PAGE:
On Sunday night, YouTube held its first annual music awards show. They were called the YouTube Music Awards. And to view said awards, all you had to do was go on YouTube.
Unfortunately, during the time of the YouTube Awards, I was nowhere near a YouTube. The archaic device known as “television” was my medium of entertainment during the live broadcast, so I missed the entirety of YouTube’s YouTube Music Awards on YouTube. But then they showed the YouTube Music Awards again on YouTube, so for Round 2 I found a YouTube on which to distractedly watch the proceedings.
It’s really difficult to explain what happened over the 90-minute program. As in, it wasn’t bad, certainly wasn’t good, and something somehow in the orbit of entertaining, if you’re the type that finds B-roll to be high art.
The knee-jerk reaction is to compare it with MTV’s Video Music Awards. The acronyms (VMAs vs. #YTMAs) only fuel that side-by-side comparison, but the two events hardly resemble one another.
Essentially, it was the Nickelodeon Kids’ Choice Awards starring co-opted adults who happened to be in New York City on Sunday. The way you stare in confusion as Will Smith hosts an awards show aimed at kids who know him as “Jaden and Willow’s dad” is the way you glance at the #YTMAs, stunned, thinking, Wait, why is Lady Gaga on stage performing at these awards, I know she has something else better to do.
The hosts of the YouTube Adult Choice Awards were the star of 1998's Rushmore, Jason Schwartzman, and comedian Reggie Watts. Lena Dunham wrote the script for an Avicii “live-action music video” costarring Michael Shannon, Dree Hemingway, and Vanessa Hudgens, and it ended with a “choose your own adventure” scenario, à la dubstep-Goosebumps. Eminem performed, as did Tyler, The Creator and Earl Sweatshirt, but a considerable portion of the lyrics were censored out, because of parental controls. The night’s big winner was K-Pop girl group Girls’ Generation for Video of the Year with “I Got a Boy,” beating a collection of artists you certainly have heard of. And finally, the hosts ended up covered in paint, presumably because the budget for slime was too high.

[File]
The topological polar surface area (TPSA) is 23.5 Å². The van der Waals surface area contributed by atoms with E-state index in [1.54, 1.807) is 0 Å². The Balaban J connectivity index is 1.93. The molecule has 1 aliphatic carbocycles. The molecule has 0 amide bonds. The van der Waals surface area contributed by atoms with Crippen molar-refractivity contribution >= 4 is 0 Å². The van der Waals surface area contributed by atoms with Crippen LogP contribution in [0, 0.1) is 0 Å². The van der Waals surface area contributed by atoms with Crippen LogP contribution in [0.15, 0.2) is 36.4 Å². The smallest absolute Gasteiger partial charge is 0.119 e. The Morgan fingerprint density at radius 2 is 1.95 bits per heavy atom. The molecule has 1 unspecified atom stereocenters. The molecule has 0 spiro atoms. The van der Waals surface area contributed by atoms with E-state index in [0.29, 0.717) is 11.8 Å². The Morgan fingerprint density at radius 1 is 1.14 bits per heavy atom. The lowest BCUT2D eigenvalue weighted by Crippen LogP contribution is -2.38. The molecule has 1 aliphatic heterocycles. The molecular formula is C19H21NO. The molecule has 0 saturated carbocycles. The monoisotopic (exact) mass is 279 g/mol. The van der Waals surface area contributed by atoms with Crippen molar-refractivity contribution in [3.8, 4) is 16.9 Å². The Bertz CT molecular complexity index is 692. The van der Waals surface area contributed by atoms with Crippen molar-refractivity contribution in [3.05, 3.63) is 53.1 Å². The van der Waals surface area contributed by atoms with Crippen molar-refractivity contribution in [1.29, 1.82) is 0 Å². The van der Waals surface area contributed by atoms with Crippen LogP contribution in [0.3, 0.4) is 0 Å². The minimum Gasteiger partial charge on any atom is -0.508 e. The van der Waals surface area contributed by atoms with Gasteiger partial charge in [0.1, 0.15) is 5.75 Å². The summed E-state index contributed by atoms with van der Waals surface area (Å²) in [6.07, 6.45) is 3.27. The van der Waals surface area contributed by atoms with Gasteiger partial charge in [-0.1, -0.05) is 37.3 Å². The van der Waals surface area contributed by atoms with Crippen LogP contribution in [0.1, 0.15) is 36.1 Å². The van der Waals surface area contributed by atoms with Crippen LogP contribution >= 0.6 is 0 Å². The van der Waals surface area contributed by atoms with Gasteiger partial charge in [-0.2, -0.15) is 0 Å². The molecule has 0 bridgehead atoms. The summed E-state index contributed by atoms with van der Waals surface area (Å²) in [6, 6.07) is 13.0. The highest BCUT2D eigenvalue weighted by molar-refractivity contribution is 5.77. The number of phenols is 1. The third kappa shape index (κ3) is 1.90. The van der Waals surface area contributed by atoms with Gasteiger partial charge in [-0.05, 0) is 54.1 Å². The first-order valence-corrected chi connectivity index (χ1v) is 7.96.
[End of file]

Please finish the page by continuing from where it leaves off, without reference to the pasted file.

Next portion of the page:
I want to tell you more, but that’s actually all I’ve got. The show wasn’t without a highlight, though. Unfortunately, that highlight was the opening act, Arcade Fire performing “Afterlife” from its new album, Reflektor. Great song, but turned up to 11 with four minutes of Greta Gerwig dancing like a combination of Danny Zuko, “Weapon of Choice” Christopher Walken, “Like a Prayer” Madonna, and Liz Lemon at Electric Daisy Carnival.
With all this said, the #YTMAs will probably replace the VMAs in only a matter of years, since televisions have exactly 500 days until extinction. I just hope by then they’ve upgraded to the YouTube Teen Choice Awards.